The Church Is Essential: COVID-19 and the Hyperlocal Politics of Mutual Aid in Black and Latina/o Churches
This article explores the work of Latina/o and African American churches in New York City, Los Angeles, and Houston as they serve their communities and, in the midst of a pandemic, are fundamentally reimaging the relationship between religion and society in hyperlocal sites. A focus on neighborhood churches provides a particularly clear view of how mutual aid is practiced and informed by a relational and horizontal orientation as much as it is rooted in a social ethic with strict expectations around charity. Churches are often criticized for their vertical and heavenly focus, but for many churches, the pandemic radically changed that orientation, prompting them to redirect their efforts toward supporting the spiritual and physical wellbeing of their Black and Brown parishioners and other community members. As churches became sites for food distribution, transformed their sanctuaries into classrooms, and joined Black Lives Matter protests, they renewed their commitment to a radical religious tradition grounded in concerns around economic, racial, and immigrant justice.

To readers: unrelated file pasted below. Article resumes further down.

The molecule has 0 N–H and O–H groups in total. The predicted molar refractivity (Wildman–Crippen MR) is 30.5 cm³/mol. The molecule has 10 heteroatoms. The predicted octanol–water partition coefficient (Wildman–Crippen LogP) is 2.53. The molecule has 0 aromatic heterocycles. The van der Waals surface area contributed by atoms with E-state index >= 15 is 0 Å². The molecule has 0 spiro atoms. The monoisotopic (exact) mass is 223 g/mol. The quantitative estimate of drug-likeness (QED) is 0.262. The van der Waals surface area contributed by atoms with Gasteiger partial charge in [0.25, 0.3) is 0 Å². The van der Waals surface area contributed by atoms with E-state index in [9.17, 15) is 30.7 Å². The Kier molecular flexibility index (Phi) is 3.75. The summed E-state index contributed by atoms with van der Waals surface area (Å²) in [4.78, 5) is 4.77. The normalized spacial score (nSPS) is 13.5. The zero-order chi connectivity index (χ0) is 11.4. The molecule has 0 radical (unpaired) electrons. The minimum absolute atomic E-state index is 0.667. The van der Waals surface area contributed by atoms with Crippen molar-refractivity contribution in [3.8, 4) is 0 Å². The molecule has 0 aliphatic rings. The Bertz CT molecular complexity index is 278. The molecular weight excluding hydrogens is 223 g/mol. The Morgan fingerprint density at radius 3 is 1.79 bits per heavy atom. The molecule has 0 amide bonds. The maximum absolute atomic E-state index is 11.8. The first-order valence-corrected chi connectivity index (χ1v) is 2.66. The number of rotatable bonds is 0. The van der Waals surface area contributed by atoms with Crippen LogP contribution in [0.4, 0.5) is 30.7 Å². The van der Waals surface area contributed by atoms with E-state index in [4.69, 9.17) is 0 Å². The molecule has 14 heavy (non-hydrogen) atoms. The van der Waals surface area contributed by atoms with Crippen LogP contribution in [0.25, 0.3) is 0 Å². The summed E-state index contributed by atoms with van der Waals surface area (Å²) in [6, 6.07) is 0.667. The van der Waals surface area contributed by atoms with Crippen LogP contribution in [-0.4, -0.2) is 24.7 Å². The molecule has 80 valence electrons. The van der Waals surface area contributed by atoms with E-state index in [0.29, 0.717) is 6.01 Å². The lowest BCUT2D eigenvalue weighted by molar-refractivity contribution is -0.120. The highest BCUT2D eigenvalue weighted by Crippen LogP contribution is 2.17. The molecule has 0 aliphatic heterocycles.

TEMPLE UNIVERSITY PRESS
Philadelphia, Pennsylvania 19122
On behalf of
University of California, Santa Barbara
Santa Barbara, CA 93106
Sponsored by the Regents of the University of California. Copyright © by the Regents of the University of California.
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ISSN 2151-4712 (print)
ISSN 2372-0751 (online)